Crops are fertilized in order to produce enough food to feed the world’s population. Fertilizers provide nutrients such as potassium, phosphorus, and nitrogen to crops, allowing them to grow larger, faster, and produce more food. Researchers have discovered a method to reduce the amount of nitrogen fertilizer required to grow cereals like rice, wheat, and corn.
Researchers from the University of California, Davis, have discovered a method to reduce the amount of nitrogen fertilizer required to grow cereal crops. The discovery has the potential to save farmers in the United States billions of dollars in fertilizer costs each year while also benefiting the environment.
Eduardo Blumwald, a distinguished professor of plant sciences, led the study, which discovered a new pathway for cereals to capture the nitrogen they require to grow. The discovery may also benefit the environment by reducing nitrogen pollution, which can result in contaminated water resources, increased greenhouse gas emissions, and human health problems. The findings were published in Plant Biotechnology.
Nitrogen fertilizers are very, very expensive. Anything you can do to eliminate that cost is important. The problem is money on one side, but there are also the harmful effects of nitrogen on the environment.Eduardo Blumwald
Nitrogen is essential for plant growth, and agricultural operations rely on chemical fertilizers to boost output. However, much of the applied material is lost due to leaching into soils and groundwater. Blumwald’s research could lead to a more sustainable solution.
“Nitrogen fertilizers are very, very expensive,” Blumwald said. “Anything you can do to eliminate that cost is important. The problem is money on one side, but there are also the harmful effects of nitrogen on the environment.”
Fertilizer is any substance or material added to soil that promotes plant growth. There are many fertilizer varieties, and most contain nitrogen (N), phosphorus (P), and potassium (K). In fact, fertilizers sold in stores have an N-P-K ratio on their packaging. Fertilizers are applied all around the world to keep lawns green and to produce more crops in agricultural fields.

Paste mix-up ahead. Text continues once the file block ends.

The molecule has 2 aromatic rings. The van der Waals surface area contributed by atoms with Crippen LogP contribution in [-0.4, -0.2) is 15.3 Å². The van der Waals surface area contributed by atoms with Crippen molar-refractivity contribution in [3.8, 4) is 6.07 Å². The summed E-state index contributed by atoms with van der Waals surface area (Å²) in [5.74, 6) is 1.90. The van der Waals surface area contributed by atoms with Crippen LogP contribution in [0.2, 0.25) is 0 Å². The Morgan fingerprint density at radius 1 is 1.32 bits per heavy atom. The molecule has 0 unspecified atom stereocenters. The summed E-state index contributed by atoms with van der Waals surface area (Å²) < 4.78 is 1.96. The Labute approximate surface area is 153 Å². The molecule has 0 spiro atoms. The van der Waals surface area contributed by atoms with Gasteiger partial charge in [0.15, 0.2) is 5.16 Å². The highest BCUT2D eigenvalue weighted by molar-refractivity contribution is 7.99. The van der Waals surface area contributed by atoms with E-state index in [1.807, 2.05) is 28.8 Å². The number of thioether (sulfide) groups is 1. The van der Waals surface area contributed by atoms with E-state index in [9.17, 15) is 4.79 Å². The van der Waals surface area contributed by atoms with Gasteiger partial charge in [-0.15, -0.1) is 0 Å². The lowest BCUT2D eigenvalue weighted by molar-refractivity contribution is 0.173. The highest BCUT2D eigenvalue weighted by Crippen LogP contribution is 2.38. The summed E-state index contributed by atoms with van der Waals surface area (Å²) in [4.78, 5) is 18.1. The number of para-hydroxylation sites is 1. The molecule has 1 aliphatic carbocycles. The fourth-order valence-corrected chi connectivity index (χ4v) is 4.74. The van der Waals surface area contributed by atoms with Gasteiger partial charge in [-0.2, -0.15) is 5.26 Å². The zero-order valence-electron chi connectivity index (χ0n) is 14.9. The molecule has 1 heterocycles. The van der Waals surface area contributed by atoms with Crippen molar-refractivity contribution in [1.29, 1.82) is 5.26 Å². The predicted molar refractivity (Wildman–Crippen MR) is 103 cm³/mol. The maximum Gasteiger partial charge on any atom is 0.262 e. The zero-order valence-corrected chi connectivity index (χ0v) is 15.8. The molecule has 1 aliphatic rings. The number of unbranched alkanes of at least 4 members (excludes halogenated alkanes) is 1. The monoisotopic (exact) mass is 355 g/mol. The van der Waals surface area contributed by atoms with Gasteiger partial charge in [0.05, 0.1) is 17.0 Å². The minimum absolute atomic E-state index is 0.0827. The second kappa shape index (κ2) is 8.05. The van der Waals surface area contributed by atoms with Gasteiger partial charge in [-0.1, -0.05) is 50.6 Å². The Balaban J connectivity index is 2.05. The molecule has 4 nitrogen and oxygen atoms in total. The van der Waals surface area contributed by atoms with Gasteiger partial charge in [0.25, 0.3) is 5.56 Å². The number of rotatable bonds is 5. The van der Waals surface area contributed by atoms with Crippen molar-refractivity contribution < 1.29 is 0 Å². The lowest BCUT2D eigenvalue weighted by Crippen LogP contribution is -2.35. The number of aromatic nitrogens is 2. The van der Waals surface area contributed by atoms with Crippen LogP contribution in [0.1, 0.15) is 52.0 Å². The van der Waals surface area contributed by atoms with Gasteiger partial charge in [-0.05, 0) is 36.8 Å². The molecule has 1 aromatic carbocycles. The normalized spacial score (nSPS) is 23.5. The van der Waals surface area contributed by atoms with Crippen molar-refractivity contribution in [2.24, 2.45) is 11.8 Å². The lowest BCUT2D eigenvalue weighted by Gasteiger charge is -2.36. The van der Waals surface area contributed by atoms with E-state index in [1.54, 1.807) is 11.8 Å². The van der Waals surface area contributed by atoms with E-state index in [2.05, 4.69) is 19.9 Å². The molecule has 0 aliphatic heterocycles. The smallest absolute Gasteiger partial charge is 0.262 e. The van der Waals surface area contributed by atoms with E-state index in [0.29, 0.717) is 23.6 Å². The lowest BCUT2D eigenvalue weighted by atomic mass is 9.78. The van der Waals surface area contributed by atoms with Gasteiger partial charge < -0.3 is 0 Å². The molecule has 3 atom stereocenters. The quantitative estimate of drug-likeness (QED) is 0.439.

A new pathway to natural fertilizer
Blumwald’s research focuses on increasing soil bacteria’s conversion of nitrogen gas in the air into ammonium, a process known as nitrogen fixation. Peanuts and soybeans, for example, have root nodules that can use nitrogen-fixing bacteria to provide ammonium to the plants. Cereal plants, such as rice and wheat, lack this ability and must rely on inorganic nitrogen from fertilizers in the soil, such as ammonia and nitrate.
“If a plant can produce chemicals that cause soil bacteria to fix atmospheric nitrogen gas, we could genetically modify the plants to produce more of these chemicals,” Blumwald explained. “These chemicals will stimulate bacterial nitrogen fixation in the soil, and the plants will use the ammonium formed, reducing the amount of fertilizer used.”
Blumwald’s team identified compounds in rice plants that improved the bacteria’s nitrogen-fixing activity using chemical screening and genomics. The researchers then identified the chemical pathways that produced the chemicals and used gene editing technology to increase the production of compounds that stimulated biofilm formation. Bacteria in those biofilms increased nitrogen conversion. As a result, both the bacteria’s nitrogen-fixing activity and the amount of ammonium in the soil for the plants increased.
He described plants as “incredible chemical factories.” “This has the potential to provide a sustainable alternative agricultural practice that reduces the use of excessive nitrogen fertilizers.” Other plants may use the pathway as well. A patent application on the technique has been filed by the University of California and is pending.